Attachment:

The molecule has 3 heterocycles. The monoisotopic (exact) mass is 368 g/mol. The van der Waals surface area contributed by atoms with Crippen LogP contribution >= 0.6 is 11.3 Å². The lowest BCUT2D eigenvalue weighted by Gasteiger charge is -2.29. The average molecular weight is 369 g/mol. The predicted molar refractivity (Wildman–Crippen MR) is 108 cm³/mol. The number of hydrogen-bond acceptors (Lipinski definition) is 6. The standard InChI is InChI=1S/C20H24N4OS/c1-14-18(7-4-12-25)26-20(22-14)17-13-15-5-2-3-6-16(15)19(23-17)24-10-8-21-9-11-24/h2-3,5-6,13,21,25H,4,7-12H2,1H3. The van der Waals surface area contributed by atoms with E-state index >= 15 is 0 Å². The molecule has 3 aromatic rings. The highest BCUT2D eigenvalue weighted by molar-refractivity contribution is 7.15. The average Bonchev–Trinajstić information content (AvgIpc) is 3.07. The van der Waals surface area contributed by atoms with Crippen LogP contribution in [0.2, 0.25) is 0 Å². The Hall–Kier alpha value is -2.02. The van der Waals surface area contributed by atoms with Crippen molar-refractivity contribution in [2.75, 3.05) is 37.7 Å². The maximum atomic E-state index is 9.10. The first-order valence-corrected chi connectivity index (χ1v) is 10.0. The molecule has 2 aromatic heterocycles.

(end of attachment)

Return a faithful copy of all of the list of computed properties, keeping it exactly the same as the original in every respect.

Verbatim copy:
The molecule has 3 heterocycles. The monoisotopic (exact) mass is 368 g/mol. The van der Waals surface area contributed by atoms with Crippen LogP contribution >= 0.6 is 11.3 Å². The lowest BCUT2D eigenvalue weighted by Gasteiger charge is -2.29. The average molecular weight is 369 g/mol. The predicted molar refractivity (Wildman–Crippen MR) is 108 cm³/mol. The number of hydrogen-bond acceptors (Lipinski definition) is 6. The standard InChI is InChI=1S/C20H24N4OS/c1-14-18(7-4-12-25)26-20(22-14)17-13-15-5-2-3-6-16(15)19(23-17)24-10-8-21-9-11-24/h2-3,5-6,13,21,25H,4,7-12H2,1H3. The van der Waals surface area contributed by atoms with E-state index >= 15 is 0 Å². The molecule has 3 aromatic rings. The highest BCUT2D eigenvalue weighted by molar-refractivity contribution is 7.15. The average Bonchev–Trinajstić information content (AvgIpc) is 3.07. The van der Waals surface area contributed by atoms with Crippen LogP contribution in [0.2, 0.25) is 0 Å². The Hall–Kier alpha value is -2.02. The van der Waals surface area contributed by atoms with Crippen molar-refractivity contribution in [2.75, 3.05) is 37.7 Å². The maximum atomic E-state index is 9.10. The first-order valence-corrected chi connectivity index (χ1v) is 10.0. The molecule has 2 aromatic heterocycles.